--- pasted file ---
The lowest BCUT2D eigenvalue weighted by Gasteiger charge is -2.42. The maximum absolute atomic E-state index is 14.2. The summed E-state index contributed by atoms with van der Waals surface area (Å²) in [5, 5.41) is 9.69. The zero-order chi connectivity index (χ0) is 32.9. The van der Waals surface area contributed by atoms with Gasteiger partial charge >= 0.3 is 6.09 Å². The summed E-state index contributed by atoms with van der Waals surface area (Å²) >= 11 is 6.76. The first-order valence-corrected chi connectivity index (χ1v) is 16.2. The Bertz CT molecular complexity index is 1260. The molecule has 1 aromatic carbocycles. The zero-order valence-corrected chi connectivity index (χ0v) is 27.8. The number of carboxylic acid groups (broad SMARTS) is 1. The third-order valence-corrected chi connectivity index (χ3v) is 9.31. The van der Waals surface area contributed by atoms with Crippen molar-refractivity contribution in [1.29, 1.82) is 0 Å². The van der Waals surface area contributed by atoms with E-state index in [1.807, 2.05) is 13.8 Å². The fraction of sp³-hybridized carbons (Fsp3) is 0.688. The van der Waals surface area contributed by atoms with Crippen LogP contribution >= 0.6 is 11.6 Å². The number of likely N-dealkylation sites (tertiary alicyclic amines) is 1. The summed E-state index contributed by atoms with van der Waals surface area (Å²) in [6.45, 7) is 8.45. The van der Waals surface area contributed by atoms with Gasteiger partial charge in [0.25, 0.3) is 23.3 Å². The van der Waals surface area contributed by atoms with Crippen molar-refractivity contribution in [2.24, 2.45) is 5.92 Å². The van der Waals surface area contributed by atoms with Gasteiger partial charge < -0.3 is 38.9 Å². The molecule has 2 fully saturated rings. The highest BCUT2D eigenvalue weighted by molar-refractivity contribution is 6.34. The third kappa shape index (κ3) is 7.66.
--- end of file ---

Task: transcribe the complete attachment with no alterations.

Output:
The lowest BCUT2D eigenvalue weighted by Gasteiger charge is -2.42. The maximum absolute atomic E-state index is 14.2. The summed E-state index contributed by atoms with van der Waals surface area (Å²) in [5, 5.41) is 9.69. The zero-order chi connectivity index (χ0) is 32.9. The van der Waals surface area contributed by atoms with Gasteiger partial charge >= 0.3 is 6.09 Å². The summed E-state index contributed by atoms with van der Waals surface area (Å²) >= 11 is 6.76. The first-order valence-corrected chi connectivity index (χ1v) is 16.2. The Bertz CT molecular complexity index is 1260. The molecule has 1 aromatic carbocycles. The zero-order valence-corrected chi connectivity index (χ0v) is 27.8. The number of carboxylic acid groups (broad SMARTS) is 1. The third-order valence-corrected chi connectivity index (χ3v) is 9.31. The van der Waals surface area contributed by atoms with Crippen molar-refractivity contribution in [1.29, 1.82) is 0 Å². The van der Waals surface area contributed by atoms with E-state index in [1.807, 2.05) is 13.8 Å². The fraction of sp³-hybridized carbons (Fsp3) is 0.688. The van der Waals surface area contributed by atoms with Crippen LogP contribution >= 0.6 is 11.6 Å². The number of likely N-dealkylation sites (tertiary alicyclic amines) is 1. The summed E-state index contributed by atoms with van der Waals surface area (Å²) in [6.45, 7) is 8.45. The van der Waals surface area contributed by atoms with Gasteiger partial charge in [0.25, 0.3) is 23.3 Å². The van der Waals surface area contributed by atoms with Crippen molar-refractivity contribution in [2.24, 2.45) is 5.92 Å². The van der Waals surface area contributed by atoms with Gasteiger partial charge < -0.3 is 38.9 Å². The molecule has 2 fully saturated rings. The highest BCUT2D eigenvalue weighted by molar-refractivity contribution is 6.34. The third kappa shape index (κ3) is 7.66.